History Of The Popular Parquet Wood Flooring Pattern Herringbone
April 28, 2022
The parquet wood flooring patterns like chevron and herringbone have always remained a popular choice in hardwood designs. In recent times, they have made a come-back, becoming widely used in homes and commercial spaces. These geometric patterns impart a visual appeal to your floors and give off a luxury air. The stories behind these curious patterns span across the architectural, textile and art worlds.
The herringbone pattern, as the name indicates, was named for its resemblance to the bone structures of the herring fish skeleton. It dates back to the Ancient Roman Empire because it was Roman road builders who first discovered that laying bricks in a V-shaped pattern on a bed of gravel creates a more stable road. This led to a new type of masonry coming into place called opus spicatum which is the latin word for “spiked work”. This design gained quick prominence and was in fact, employed in the dome of the Cathedral of Florence (Santa del Fiore) by the father of renaissance architecture, Filippo Brunelleschi.
The construction of roads began with laying of a base of gravel, which was then interlaid with the bricks in the V-pattern. This approach also offered benefits in absorbing the compression of traffic on the roads, and so reduced the need for maintenance over time. It is interesting how they are strong and sturdy till date!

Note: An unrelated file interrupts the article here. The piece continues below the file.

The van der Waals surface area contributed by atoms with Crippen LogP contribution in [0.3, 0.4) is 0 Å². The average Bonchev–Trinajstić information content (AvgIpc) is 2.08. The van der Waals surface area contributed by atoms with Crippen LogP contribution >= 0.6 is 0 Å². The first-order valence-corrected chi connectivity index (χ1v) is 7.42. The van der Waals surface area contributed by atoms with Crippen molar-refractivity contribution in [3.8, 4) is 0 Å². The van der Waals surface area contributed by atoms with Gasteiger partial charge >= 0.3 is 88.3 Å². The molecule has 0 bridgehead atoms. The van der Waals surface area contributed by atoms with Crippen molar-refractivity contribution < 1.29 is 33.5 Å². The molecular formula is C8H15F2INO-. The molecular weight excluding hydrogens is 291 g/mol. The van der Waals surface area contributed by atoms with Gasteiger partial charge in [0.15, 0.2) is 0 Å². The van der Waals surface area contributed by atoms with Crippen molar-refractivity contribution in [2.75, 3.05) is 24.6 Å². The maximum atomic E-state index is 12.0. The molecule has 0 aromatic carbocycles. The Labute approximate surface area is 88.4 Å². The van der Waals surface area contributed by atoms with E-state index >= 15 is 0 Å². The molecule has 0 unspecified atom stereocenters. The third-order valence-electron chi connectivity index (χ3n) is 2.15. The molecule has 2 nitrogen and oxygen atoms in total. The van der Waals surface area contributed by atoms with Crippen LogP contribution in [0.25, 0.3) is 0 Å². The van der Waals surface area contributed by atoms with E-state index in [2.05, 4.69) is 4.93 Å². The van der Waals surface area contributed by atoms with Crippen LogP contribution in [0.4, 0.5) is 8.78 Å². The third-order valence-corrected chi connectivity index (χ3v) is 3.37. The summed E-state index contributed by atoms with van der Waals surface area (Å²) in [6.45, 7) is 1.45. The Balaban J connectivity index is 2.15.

Other ancient civilizations, including the Egyptians, also used this pattern. They used the design most commonly for curating the jewelry for the elite and the royalty. It was also found to show up as a horsehair cloth discovered in Ireland, which dates back to somewhere between 750 and 600 BCE. This pattern was also in rampant use by the indigenous North Americans in basketry. However it was only in the 16th century that the herringbone pattern came to be used as a parquet flooring.
Parquetry meant small compartments in French, and it was used to refer to the way small wooden pieces were cut, shaped and fitted into geometric patterns. It soon became popular throughout the 1600s in France, and stood as a symbol of status and elegance. It was a sign of grandeur and refinement in architecture. One of the earlier uses of wooden herringbone flooring can be seen at the Francis I Gallery at the Château de Fontainebleau constructed in 1539. The herringbone pattern continues to be used in textile design, and pattern for fabrics and wins the favor of architects worldwide.
Nordic Homeworx, a reputed wood flooring company in Dubai is bringing the classic parquet flooring styles and designs to your homes to add a touch of opulence. We represent the Kährs of Sweden in the UAE & Middle East. Book a consultation with our team today to find out what will meet your unique preferences.